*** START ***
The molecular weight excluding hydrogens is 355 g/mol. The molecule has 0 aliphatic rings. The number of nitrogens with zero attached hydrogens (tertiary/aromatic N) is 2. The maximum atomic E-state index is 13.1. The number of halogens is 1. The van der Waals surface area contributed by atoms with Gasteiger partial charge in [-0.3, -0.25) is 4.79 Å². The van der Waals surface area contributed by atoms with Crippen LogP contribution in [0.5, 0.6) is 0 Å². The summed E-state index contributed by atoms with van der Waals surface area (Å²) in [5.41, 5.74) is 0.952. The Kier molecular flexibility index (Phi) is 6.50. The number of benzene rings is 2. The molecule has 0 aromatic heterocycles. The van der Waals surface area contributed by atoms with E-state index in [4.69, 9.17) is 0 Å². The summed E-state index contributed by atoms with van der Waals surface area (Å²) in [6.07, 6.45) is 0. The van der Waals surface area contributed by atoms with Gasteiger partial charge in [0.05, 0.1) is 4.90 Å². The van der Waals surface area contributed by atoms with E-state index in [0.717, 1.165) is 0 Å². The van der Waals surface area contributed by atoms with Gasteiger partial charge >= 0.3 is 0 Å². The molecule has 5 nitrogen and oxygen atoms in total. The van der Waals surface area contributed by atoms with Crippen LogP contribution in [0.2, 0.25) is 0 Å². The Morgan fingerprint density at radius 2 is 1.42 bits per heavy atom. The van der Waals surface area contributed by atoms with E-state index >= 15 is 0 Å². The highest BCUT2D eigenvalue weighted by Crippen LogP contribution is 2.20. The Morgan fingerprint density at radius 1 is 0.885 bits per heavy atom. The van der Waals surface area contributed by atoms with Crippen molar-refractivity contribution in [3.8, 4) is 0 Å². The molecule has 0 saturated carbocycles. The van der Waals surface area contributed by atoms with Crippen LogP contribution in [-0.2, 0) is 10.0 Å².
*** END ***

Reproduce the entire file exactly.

The molecular weight excluding hydrogens is 355 g/mol. The molecule has 0 aliphatic rings. The number of nitrogens with zero attached hydrogens (tertiary/aromatic N) is 2. The maximum atomic E-state index is 13.1. The number of halogens is 1. The van der Waals surface area contributed by atoms with Gasteiger partial charge in [-0.3, -0.25) is 4.79 Å². The van der Waals surface area contributed by atoms with Crippen LogP contribution in [0.5, 0.6) is 0 Å². The summed E-state index contributed by atoms with van der Waals surface area (Å²) in [5.41, 5.74) is 0.952. The Kier molecular flexibility index (Phi) is 6.50. The number of benzene rings is 2. The molecule has 0 aromatic heterocycles. The van der Waals surface area contributed by atoms with E-state index in [4.69, 9.17) is 0 Å². The summed E-state index contributed by atoms with van der Waals surface area (Å²) in [6.07, 6.45) is 0. The van der Waals surface area contributed by atoms with Gasteiger partial charge in [0.05, 0.1) is 4.90 Å². The van der Waals surface area contributed by atoms with E-state index in [0.717, 1.165) is 0 Å². The van der Waals surface area contributed by atoms with Gasteiger partial charge >= 0.3 is 0 Å². The molecule has 5 nitrogen and oxygen atoms in total. The van der Waals surface area contributed by atoms with Crippen LogP contribution in [0.2, 0.25) is 0 Å². The Morgan fingerprint density at radius 2 is 1.42 bits per heavy atom. The van der Waals surface area contributed by atoms with E-state index >= 15 is 0 Å². The highest BCUT2D eigenvalue weighted by Crippen LogP contribution is 2.20. The Morgan fingerprint density at radius 1 is 0.885 bits per heavy atom. The van der Waals surface area contributed by atoms with Crippen molar-refractivity contribution in [3.8, 4) is 0 Å². The molecule has 0 saturated carbocycles. The van der Waals surface area contributed by atoms with Crippen LogP contribution in [-0.2, 0) is 10.0 Å².